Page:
XML gateways are hardware appliances that primarily support service mediation, which is one of the key features of ESBs. In fact, XML gateways often support service mediation capabilities that ESBs do not or cannot support, such as transformation acceleration and the decryption and encryption of XML documents. However, XML gateways do not provide a service platform, a feature that is typically associated with ESBs.

http://www.oracle.com/technetwork/articles/soa/ind-soa-esb-1967705.html

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I am a technology and business consultant who provides state of the art software design services to rapidly growing and mature organizations using cutting edge technologies. Information Technology Professional with over 20 years of industry experience as a Software Architect/Lead Developer and Project Management Coach using service oriented (SOA/EIB) view of the software development process (Use Case/Story View, Class Design View, Database Design View, and Infrastructure View) and software design (Model-View-Controller based (MVC pattern/framework)). Coached PMs on various aspects of task and resource management and requirements tracking and tracing, and even filled in for PMs. Led teams of varying sizes mainly from the architect viewpoint: translating non-technical requirements into concrete, technical components and work units, identifying and creating reusable frameworks and design patterns, creating skeletal IDE projects with MVC wiring and config files, assigning app tiers or horizontal components to developers, making sure test team members have use cases and other work unit inputs to create an executable test/quality assurance plan, organizing meetings, ensuring enterprise standards and practices are adhered to, enforcing any regulatory and security compliance traceable from requirements/Solution Architecture Documents (SADs) all the way down to core classes in code, and so on Expertise includes designing and developing object-oriented, service/component-based software systems that are robust, high-performance and flexible for multiple platforms. Areas of specialization include Internet (business-to-business and business-to-consumer) e-commerce and workflow using Microsoft.NET technologies (up to current Visual Studio 2010/.Net Framework 4.0, MVC3/Razor View Engine, LINQ), TFS, Sharepoint 2007 (Task Mgmt, Build Script), Commerce Server 2007/2002 (basket and order pipeline), ASP.NET, ADO.NET, C#, Visual C++, Visual Basic.NET) and Java EE/J2EE, service oriented architecture (SOA) and messaging (MSMQ, MQSeries, SAP message handling) and more abstract enterprise service bus (ESB) designs, best patterns and practices, telecommunications and the offline processes of the enterprise. Provide detail estimates on budgets, guided design and development tasks with offshore teams, technical assessments of third party software tools and vendor selections, project/iteration planning and spring product backlogs, and level of effort for statements of work (including for offshore based development teams), including executive summary presentations as needed.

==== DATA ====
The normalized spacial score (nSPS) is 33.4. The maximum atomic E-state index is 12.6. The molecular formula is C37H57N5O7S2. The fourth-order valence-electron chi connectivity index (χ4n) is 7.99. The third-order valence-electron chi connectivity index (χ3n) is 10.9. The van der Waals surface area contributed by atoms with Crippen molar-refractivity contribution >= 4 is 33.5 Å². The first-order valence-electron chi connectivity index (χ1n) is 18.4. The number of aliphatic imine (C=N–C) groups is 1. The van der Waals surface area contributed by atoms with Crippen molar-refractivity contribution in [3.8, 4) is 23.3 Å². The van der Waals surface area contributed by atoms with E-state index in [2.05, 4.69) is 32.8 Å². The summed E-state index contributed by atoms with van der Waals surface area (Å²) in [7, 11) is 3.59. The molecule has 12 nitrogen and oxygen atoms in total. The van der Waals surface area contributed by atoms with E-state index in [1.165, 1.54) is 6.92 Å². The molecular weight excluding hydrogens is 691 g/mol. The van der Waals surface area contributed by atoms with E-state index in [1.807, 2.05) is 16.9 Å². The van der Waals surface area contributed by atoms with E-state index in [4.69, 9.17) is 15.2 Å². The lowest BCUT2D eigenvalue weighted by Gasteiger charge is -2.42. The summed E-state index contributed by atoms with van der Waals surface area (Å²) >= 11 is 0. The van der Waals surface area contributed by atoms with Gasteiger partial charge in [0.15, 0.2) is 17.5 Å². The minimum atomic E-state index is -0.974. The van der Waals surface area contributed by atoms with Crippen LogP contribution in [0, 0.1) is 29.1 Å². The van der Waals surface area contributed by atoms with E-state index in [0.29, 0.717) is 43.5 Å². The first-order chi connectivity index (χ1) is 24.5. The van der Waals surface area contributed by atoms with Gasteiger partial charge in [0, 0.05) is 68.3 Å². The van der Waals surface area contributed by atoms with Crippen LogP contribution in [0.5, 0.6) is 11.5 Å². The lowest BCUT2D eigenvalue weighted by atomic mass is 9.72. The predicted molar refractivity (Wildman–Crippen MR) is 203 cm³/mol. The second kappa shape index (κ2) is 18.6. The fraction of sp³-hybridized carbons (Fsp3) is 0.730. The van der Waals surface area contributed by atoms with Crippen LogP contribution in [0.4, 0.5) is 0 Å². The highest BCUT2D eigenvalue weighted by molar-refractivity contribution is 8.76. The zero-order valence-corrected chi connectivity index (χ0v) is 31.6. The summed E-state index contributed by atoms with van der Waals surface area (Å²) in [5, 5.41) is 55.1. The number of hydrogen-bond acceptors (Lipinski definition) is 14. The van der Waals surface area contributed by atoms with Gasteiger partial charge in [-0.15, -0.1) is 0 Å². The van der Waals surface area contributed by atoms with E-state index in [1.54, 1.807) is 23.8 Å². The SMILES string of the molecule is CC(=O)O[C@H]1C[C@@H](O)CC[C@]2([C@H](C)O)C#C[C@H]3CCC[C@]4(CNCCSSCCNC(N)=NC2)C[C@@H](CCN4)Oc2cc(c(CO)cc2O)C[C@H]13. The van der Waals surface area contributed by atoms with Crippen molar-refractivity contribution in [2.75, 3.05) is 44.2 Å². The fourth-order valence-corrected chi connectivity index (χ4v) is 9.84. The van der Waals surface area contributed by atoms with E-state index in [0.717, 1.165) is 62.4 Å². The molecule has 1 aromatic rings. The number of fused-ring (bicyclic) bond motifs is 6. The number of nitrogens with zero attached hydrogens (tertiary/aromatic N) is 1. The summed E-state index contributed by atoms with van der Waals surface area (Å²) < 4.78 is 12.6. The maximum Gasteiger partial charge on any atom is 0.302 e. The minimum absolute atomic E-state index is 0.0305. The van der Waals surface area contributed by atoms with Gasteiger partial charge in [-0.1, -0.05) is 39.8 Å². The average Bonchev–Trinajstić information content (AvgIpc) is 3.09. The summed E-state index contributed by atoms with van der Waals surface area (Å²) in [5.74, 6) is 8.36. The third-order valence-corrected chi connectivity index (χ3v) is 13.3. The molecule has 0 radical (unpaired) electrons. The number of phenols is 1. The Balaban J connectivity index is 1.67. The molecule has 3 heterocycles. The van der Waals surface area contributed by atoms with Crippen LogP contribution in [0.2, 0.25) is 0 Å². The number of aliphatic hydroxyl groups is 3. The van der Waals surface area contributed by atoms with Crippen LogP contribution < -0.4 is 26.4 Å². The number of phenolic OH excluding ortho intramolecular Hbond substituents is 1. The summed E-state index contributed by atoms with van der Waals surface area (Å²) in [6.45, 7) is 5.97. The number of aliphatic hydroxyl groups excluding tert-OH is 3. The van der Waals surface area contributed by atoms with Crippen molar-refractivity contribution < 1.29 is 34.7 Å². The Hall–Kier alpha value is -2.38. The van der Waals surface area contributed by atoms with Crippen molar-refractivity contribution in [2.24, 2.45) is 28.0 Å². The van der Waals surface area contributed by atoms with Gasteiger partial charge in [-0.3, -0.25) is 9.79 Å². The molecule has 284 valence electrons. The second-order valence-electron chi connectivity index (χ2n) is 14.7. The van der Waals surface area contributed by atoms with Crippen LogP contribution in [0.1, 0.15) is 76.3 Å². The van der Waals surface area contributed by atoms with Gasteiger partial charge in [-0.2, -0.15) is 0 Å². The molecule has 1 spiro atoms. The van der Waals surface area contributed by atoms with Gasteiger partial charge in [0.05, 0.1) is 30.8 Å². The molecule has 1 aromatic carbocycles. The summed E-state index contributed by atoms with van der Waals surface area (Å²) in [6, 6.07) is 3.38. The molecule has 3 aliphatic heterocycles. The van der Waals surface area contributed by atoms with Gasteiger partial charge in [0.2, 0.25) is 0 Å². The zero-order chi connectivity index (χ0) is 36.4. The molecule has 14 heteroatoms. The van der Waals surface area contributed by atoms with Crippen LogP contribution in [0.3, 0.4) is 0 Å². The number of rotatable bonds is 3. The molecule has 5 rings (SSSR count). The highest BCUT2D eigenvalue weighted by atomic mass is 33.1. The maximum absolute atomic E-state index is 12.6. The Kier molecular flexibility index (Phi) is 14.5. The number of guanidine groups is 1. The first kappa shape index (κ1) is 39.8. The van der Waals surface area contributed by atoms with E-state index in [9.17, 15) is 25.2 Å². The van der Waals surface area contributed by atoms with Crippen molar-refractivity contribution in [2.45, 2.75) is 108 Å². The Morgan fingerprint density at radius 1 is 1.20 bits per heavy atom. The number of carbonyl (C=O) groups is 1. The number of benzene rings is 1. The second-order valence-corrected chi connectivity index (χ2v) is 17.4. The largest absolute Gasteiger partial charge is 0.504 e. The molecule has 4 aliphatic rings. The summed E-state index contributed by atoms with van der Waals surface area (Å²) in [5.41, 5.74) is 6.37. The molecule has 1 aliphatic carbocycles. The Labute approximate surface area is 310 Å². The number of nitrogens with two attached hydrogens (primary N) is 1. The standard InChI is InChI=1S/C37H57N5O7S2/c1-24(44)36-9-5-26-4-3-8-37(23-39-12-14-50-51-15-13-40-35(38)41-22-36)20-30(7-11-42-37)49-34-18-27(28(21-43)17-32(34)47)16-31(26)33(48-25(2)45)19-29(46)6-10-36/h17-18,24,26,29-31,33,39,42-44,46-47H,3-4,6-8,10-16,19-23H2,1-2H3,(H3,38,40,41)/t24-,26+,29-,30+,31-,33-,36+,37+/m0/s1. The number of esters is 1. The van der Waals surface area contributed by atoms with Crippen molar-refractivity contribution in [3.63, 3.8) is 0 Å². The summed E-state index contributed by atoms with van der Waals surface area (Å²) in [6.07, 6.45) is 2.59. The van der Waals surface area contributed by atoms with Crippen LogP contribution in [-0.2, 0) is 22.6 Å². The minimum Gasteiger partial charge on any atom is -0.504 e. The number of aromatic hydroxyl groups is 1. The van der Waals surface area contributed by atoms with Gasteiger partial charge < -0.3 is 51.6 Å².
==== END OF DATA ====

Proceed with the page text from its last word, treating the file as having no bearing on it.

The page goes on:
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3 comments on “Oracle: Enterprise Service Bus